Max Planck Research Group Predators and Prey

Chemically defended organisms communicate their unprofitability to potential predators with conspicuous warning signals – aposematism. A profitability spectrum among chemically defended organisms may be important in shaping ecological communities and interactions among species. For example, variability in chemical defences can switch the evolutionary dynamics of signalling systems from mutualistic to parasitic, and from visual signal monomorphism to signal diversity. But what constitutes unprofitability, and how important is it in shaping interactions among species? In the predators and prey research group we investigate these questions using a combination of laboratory experiments and field studies.

A mantid attacking and eating a chemically defended heliconian butterfly.
Chaval Brasil flickr

Project 1: The profitability spectrum of aposematism

Milkweed bugs are an excellent system for testing the economics of aposematic traits.
MrClean1982 flickr

There is a growing body of theoretical and empirical evidence that warning colours can be related in some way to the defence that they advertise. We are researching the link between warning colours and chemical defences, and investigating how prey optimise their aposematic defences. When should prey invest in only a single defence, and in what circumstances should they spread their investment across more than one defence?

Project 2: Ecological pharmacodynamics

The standard black box approach to predator physiology cannot shed light on the mechanisms by which the chemical defences of prey have their effect. Opening the black box is vital if we want to understand (i) the processes that have selected for critical sensory abilities in consumers, and (ii) how chemical defences change organism behaviour and physiology. We are researching the effects of consuming chemically defended prey on the behaviour and physiology of consumers. This gives us the opportunity to research adaptive evolution at the molecular and phenotypic level, and to explore the evolutionary ecology of variable defences.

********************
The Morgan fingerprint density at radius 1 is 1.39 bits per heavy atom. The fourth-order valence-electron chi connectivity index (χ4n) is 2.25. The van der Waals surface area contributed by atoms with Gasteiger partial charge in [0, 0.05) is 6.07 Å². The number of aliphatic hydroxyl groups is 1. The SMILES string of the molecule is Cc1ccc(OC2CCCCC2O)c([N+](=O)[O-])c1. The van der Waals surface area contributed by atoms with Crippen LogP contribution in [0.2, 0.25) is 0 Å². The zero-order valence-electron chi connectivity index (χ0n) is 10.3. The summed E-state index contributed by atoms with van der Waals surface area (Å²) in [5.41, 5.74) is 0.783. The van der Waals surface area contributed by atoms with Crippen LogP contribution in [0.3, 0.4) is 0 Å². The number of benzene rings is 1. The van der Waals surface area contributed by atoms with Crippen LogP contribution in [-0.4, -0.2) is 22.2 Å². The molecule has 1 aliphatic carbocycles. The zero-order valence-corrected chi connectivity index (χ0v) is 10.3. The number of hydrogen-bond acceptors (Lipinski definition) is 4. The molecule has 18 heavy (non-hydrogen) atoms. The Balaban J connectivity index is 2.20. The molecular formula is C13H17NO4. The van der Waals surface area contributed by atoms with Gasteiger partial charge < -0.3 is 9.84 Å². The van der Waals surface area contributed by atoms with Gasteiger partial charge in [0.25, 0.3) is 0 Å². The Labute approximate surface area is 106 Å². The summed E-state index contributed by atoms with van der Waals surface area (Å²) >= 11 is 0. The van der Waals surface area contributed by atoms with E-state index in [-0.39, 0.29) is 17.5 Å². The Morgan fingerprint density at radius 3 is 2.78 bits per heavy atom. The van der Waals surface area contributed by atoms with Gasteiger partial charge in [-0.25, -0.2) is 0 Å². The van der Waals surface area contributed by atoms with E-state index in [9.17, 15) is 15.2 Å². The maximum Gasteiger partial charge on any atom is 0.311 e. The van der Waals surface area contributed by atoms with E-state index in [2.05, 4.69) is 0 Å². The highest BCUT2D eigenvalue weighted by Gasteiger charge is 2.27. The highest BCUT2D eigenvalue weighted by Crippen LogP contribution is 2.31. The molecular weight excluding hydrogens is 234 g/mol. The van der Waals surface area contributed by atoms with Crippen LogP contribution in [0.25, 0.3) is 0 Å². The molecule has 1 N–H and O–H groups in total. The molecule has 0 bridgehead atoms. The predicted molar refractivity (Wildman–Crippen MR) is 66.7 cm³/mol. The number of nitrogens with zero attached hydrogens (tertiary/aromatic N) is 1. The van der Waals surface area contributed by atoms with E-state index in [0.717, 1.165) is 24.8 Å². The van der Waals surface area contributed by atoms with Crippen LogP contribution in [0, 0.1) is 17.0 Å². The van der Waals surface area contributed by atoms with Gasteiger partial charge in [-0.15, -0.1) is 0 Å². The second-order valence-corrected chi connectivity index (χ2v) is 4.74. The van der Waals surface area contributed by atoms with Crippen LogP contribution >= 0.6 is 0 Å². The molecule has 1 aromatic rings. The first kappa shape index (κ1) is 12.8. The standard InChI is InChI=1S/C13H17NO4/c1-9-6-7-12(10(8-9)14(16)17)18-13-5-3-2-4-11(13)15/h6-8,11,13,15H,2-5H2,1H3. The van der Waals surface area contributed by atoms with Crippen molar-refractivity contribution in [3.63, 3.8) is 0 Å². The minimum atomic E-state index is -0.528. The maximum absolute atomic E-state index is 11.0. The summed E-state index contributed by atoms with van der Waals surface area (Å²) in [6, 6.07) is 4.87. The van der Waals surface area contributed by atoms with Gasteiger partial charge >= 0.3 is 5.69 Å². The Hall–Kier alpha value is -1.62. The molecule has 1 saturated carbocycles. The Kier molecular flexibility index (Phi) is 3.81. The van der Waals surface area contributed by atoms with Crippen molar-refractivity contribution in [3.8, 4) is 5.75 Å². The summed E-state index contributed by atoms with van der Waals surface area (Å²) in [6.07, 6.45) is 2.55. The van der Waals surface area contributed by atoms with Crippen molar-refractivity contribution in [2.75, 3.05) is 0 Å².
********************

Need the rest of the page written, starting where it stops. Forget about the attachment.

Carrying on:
Blue jays eating monarch butterflies are a classic example of the costs to predators of eating chemically defended prey.
Lincoln Brower, Scientific American 1969
Blue tits need to find as many as 1000 caterpillars a day to feed their brood of nestlings.
g3rb& flickr

At the University of Cambridge’s Madingley Wood, a site of special scientific interest (SSSI), we research the behavior of free-living avian predators. We fit blue tits (Cyanistes caeruleus) and great tits (Parus major) with passive integrated transponder (PIT) tags. These PIT tags trigger recording devices attached to feeders and artificial prey that we place throughout the woodland. With Liisa Hamäläinen (University of Cambridge) and Rose Thorogood (University of Helsinki) we are recording the attack decisions of hundreds of predators to determine how wild birds learn about chemically defended prey. 

From left: Dr Chris Thorne, Dr Gabrielle Davidson, Dr Hannah Rowland, Dr Caroline Brighton, Dr Tony Fulford